Financial Services for Marijuana in California

Developing a public bank, even one able to accept marijuana deposits and offer services to merchants would not be an easy undertaking. It would require extraordinary amounts of capital for the effort to have any success. Estimates for early capitalization costs for just the Los Angeles bank range from $125 million to $250 million, with $1 billion or $2 billion in assets, and that is just to start with.

Prior to founding CannaRegs, a database of marijuana legislation, Amanda Ostrowitz worked for the Federal Reserve as a bank examiner. She said, “The number of different things a bank has to pass through, it is not just simple stress tests. It is safety and soundness exams, consumer lending compliance, there are so many factors that go into it.”

Ostrowitz continued her explanation, “There is a reason why the Federal Reserve is still refining the systems and equations to this day, and why these examiners go through at least two years of training before they are certified examiners. To put that kind of infrastructure into place from the ground up is going to be extremely costly.”

With those thoughts, Ostrowitz thinks the industry unable to spare the effort, time, and resources to start a cannabis bank and maintain its operations. As several Working Group speakers noted, without a Federal Reserve master account and Fedwire access, marijuana banks would simply serve as storage vaults, unable to complete even intrastate banking transactions.

Author of Bullseye Brief, an investment newsletter, Adam Johnson elaborates on this, “There are very few banks that are chartered solely within state lines, which means that they are by definition unable to handle transactions across a state line, where it would certainly become illegal transfer.” Despite these hurdles, there are many who think the idea worth discussing at length.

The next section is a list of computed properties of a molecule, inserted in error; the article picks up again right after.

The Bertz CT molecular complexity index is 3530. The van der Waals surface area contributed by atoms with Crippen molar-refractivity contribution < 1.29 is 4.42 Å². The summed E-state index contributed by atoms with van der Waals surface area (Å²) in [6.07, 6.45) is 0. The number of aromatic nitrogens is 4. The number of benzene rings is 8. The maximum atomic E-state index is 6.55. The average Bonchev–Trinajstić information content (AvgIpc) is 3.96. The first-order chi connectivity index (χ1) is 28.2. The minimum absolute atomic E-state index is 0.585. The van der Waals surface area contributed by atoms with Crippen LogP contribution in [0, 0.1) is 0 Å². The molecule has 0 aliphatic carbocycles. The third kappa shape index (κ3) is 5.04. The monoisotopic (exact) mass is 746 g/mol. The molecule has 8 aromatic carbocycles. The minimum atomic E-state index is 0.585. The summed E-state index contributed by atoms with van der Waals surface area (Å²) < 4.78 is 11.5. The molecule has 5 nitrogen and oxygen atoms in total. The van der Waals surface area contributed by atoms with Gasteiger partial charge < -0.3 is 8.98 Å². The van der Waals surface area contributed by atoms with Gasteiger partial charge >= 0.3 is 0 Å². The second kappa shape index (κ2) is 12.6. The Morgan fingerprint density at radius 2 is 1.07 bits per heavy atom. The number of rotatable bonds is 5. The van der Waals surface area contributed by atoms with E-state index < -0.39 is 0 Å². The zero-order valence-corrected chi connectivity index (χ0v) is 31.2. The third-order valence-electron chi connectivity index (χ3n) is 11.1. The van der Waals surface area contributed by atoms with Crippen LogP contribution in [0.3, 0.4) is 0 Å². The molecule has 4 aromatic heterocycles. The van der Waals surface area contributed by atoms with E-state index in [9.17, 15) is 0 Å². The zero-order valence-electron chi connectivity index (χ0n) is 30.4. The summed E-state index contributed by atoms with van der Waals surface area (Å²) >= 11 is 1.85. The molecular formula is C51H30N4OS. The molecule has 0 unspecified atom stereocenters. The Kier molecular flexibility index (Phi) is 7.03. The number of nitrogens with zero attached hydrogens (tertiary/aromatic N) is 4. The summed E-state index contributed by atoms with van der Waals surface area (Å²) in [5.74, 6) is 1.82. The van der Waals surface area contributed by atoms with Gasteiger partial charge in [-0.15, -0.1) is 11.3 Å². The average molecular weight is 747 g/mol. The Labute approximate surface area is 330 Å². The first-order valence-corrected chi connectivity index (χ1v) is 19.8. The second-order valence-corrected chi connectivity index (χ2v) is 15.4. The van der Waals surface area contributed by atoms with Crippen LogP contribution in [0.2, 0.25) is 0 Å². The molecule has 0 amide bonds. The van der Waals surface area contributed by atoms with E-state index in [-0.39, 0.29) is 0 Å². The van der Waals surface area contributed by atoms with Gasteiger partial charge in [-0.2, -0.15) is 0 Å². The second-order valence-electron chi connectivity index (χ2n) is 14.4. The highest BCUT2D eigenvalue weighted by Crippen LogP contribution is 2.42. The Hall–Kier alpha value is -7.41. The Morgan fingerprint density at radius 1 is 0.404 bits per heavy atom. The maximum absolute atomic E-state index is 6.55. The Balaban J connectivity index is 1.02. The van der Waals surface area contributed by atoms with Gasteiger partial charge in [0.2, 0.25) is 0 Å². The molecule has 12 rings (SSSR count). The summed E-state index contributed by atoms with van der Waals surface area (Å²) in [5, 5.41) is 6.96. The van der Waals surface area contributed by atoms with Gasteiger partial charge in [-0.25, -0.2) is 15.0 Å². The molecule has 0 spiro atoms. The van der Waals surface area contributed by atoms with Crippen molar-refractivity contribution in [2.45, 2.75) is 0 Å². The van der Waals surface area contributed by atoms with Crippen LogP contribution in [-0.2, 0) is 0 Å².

Interest for a Public Cannabis Bank in California

Dress Wedding, co-founder of Harborside Medical Center, is just one of many in the industry who believes a public bank possible for marijuana businesses. Besides being Director of Holistic Services at Harborside, Wedding also volunteers at Oakland’s Friends of the Public Bank, an advocacy group initiative. Officially, Harborside is yet to endorse public banking.

However, Wedding and other prominent business people support the economic and social justice benefits of having a public bank. He argues for a proper banking model, with master accounts, which merge municipal and marijuana funds. Matt Stannard, Policy Director of Commonomics USA, seconds Wedding, and told the Working Group:

“What a public bank can do is really stare in the face of whatever existing guidelines, however ambiguous or however contingent those federal guidelines may be, and say, ‘we are going to do everything and beyond that these non-regulatory guidelines, such as FinCEN and the Cole Memorandum, ask of us.’”

The likelihood of such an application receiving a Federal Reserve account is remote at best. However, the same was true of the cannabis industry itself a mere 20 years ago. Currently, public cannabis banking is in feasibility study mode, but Ostrowitz believes acceptance of some variation a likely possibility out of sheer necessity. The impact of a public bank would extend well beyond marijuana.

“There are a lot of these things in history,” Ostrowitz explained. “They were built to solve one problem, and they balloon and become the new way. If it works and it makes sense, then who knows? Maybe this is a model that goes all the way through, but we have got to look at the costs and the general impact it will have on society.”